Scarborough Girls is communicated through 2 mediums, a short promotional film depicting the women and their surroundings and also a hardback photographic book, the film and book are tied together through raw, honest and personal insights. The project has a genuine and truthful narrative running throughout to promote storytelling with a slight narrative.

I wanted to create a body of work featuring selected portraits which showcased the many strong and inspiring women whom inhabit the seaside town of Scarborough. Growing up in Scarborough as a young woman in an isolated seaside town, I found it extremely difficult to express myself and often felt restrained by my environment. Surrounded by lots of women in my family I saw that they had incredible powers of
resilience and influence.I came into contact with cultures and communities whom work together to provide better futures and prospects for both their older and younger generations. Their stories were presented to me in numerous different ways and I spent several months listening and discovering what they do for the community. The ultimate aim was to portray these women in an honest way through creative mediums.

Kane Layland – Norwich University

My images present a contemporary, personal interpretation of culture. I am interested in people with their own take on fashion, who aren’t solely driven by the latest trends but rather clothing that defines who they are as individuals. Whilst I take influence from current and upcoming trends, the images I produce are not reliant on them. I always aim to communicate something of the characters from a unique perspective; the people I photograph stand out because they personify an idealisedversion of myself.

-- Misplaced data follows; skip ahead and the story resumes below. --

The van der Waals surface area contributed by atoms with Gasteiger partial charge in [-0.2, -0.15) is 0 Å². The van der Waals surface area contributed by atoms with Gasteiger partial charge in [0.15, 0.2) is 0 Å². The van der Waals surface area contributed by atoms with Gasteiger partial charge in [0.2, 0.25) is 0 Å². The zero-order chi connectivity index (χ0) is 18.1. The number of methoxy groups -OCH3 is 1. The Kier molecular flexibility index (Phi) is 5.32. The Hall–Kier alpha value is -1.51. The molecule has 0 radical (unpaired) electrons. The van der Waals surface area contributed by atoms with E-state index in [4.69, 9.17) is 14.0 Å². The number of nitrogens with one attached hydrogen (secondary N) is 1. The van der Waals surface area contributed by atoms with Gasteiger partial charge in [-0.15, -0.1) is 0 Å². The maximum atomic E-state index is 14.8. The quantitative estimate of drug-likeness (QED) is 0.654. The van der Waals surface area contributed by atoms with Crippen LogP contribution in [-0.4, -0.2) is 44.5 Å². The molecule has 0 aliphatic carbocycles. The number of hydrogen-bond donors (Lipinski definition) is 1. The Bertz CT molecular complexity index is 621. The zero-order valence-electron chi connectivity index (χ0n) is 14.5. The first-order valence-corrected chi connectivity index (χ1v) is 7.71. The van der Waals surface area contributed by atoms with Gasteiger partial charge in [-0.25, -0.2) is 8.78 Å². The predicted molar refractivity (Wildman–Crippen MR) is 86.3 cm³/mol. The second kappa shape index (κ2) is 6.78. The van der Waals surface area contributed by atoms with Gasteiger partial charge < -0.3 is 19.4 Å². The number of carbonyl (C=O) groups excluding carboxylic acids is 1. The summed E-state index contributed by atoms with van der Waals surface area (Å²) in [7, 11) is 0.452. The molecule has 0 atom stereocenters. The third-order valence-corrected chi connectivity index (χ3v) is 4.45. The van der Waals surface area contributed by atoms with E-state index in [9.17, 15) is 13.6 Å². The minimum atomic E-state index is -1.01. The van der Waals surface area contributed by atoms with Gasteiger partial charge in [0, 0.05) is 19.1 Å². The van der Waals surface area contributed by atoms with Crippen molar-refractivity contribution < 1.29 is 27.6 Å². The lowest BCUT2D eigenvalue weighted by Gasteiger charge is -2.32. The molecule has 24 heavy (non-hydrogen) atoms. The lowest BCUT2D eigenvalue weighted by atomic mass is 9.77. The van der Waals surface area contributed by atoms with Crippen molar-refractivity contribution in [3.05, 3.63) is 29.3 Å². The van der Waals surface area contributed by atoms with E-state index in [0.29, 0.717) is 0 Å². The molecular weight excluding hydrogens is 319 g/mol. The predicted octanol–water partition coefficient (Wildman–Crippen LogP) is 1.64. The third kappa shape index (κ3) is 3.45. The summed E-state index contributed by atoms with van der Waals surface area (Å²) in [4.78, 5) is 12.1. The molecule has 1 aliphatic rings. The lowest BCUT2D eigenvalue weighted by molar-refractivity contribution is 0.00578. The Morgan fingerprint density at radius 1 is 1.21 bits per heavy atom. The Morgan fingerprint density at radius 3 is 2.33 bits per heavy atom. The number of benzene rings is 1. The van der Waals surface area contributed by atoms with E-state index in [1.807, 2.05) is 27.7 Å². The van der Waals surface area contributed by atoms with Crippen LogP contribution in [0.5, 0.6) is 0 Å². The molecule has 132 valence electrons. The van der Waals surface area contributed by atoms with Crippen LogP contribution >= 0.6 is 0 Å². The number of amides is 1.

Informed by alternative rock music of the 80’s, 90’s and 2000’s that my dad listened to; bands from these era’s such Audioslave, Guns n Roses and Creed, has led to a raw, gritty and confrontational look within my photography. Taking this influence, I look to explore a variety of outcomes in my works varying subject matter, through different interpretations and renditions. For me fashion is more about standing out from the crowd, being comfortable to express yourself rather than fitting in.

Rebecca Dennis – Norwich University

My recent work has been influenced by growing up in the early 2000’s and the bold, block colours and iconic logos of the ‘classic’ Adidas and Reebok clothing that my mother used to dress my sister and I in as well as herself.
The starting point for this body of work was contemporary sports clothing. These were matched with graphic elements and architecture around sporting venues and the urban environment to explore the wider impact on youth culture. I shoot in places I feel familiar and which make me feel at home. The work is unashamedly not high fashion.